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Three gifts are explicitly identified in Matthew: gold, frankincense, and myrrh. Many different theories of the meaning and symbolism of the gifts have been brought forward. While gold is fairly obviously explained, frankincense, and particularly myrrh, are much more obscure.
The theories generally break down into two groups:
1. All three gifts are ordinary offerings and gifts given to a king. Myrrh being commonly used as an anointing oil, frankincense as a perfume, and gold as a valuable.
2. The three gifts had a spiritual meaning: gold as a symbol of kingship on earth, frankincense (an incense) as a symbol of deity, and myrrh (an embalming oil) as a symbol of death.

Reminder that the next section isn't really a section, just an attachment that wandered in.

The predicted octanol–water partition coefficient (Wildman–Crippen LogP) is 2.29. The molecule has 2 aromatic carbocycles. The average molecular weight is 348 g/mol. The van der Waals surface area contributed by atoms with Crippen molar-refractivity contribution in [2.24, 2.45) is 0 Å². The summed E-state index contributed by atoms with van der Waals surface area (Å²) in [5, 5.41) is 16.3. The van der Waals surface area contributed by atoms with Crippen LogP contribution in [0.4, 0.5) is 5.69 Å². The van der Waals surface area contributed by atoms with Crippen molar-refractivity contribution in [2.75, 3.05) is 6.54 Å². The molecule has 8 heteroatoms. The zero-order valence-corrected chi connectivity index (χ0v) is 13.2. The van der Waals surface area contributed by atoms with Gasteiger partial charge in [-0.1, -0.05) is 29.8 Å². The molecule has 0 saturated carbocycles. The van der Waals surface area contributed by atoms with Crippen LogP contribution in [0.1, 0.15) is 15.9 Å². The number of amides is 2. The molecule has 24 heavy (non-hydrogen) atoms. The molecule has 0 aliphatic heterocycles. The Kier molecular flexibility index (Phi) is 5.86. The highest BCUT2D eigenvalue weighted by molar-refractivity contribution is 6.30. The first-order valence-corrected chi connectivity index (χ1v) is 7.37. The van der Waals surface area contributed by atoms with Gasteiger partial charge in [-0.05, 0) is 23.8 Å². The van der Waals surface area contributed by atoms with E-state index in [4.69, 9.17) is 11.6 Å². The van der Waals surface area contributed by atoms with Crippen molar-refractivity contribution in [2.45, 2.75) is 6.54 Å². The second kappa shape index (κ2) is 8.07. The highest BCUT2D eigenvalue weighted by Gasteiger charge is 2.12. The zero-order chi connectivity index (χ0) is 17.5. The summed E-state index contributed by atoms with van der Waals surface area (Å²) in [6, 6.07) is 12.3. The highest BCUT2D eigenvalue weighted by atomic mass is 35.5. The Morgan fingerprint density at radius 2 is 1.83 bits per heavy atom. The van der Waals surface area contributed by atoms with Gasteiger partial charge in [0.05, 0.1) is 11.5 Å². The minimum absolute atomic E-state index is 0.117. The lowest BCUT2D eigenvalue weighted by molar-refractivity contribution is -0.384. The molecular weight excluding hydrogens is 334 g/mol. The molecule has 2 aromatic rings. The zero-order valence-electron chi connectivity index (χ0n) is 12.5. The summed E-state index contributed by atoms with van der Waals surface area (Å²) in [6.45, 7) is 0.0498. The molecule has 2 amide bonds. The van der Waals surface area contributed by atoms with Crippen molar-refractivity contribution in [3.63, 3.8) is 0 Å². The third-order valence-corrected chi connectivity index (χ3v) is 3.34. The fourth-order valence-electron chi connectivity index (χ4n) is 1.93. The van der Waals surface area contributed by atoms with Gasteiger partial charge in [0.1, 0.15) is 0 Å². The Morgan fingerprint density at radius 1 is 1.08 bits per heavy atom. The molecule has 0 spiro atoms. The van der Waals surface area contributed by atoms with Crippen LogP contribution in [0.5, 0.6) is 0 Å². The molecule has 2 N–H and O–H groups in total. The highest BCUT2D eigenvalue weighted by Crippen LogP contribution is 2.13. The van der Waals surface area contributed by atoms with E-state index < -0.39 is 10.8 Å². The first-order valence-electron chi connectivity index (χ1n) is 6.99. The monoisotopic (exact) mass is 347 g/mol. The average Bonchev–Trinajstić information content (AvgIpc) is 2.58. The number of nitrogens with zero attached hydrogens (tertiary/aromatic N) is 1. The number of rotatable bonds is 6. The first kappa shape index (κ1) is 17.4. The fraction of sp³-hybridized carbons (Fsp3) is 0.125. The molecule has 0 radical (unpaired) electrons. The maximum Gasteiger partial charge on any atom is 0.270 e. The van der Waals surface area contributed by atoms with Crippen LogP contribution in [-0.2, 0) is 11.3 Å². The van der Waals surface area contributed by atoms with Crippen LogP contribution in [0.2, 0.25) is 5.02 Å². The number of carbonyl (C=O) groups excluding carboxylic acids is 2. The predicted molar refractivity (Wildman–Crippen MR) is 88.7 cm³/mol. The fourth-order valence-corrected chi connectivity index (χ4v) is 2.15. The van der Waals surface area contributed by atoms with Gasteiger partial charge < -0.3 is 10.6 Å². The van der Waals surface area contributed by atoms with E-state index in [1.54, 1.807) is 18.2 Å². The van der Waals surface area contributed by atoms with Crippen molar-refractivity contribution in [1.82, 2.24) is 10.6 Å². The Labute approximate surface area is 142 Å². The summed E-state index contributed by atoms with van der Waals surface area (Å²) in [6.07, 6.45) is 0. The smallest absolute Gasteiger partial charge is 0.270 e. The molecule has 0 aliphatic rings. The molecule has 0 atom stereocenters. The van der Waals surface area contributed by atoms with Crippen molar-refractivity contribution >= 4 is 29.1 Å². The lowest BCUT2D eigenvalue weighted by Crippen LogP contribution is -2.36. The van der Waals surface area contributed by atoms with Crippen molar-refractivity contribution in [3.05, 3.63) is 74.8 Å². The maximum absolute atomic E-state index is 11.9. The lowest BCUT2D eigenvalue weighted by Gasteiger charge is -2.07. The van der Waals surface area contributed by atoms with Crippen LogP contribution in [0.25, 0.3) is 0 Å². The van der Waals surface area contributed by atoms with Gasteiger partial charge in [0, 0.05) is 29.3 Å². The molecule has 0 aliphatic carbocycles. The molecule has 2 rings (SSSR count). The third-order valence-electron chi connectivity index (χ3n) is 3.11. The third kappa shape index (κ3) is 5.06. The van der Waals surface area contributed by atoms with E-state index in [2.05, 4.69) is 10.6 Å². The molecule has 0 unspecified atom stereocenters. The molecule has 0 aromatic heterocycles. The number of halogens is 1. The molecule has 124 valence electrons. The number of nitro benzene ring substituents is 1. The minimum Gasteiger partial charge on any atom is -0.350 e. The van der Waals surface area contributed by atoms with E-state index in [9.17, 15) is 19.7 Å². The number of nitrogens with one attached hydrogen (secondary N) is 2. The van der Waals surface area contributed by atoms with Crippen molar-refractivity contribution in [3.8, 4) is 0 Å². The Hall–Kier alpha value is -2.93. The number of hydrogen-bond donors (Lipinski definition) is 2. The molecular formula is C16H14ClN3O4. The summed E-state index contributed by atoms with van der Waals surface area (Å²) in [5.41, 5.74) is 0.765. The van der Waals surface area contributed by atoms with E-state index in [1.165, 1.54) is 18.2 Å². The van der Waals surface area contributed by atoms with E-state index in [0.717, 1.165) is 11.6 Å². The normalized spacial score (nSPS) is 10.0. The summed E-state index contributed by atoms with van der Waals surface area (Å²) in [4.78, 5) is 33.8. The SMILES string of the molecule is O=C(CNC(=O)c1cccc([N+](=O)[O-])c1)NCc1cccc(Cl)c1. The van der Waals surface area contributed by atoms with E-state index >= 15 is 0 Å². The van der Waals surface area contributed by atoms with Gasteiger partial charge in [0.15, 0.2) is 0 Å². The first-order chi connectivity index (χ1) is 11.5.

This dates back to Origen in Contra Celsum: "gold, as to a king; myrrh, as to one who was mortal; and incense, as to a God.
These interpretations are alluded to in the verses of the popular carol "We Three Kings" in which the magi describe their gifts. The last verse includes a summary of the interpretation: "Glorious now behold Him arise/ King and God and sacrifice.
"Sometimes this is described more generally as gold symbolizing virtue, frankincense symbolizing prayer, and myrrh symbolizing suffering.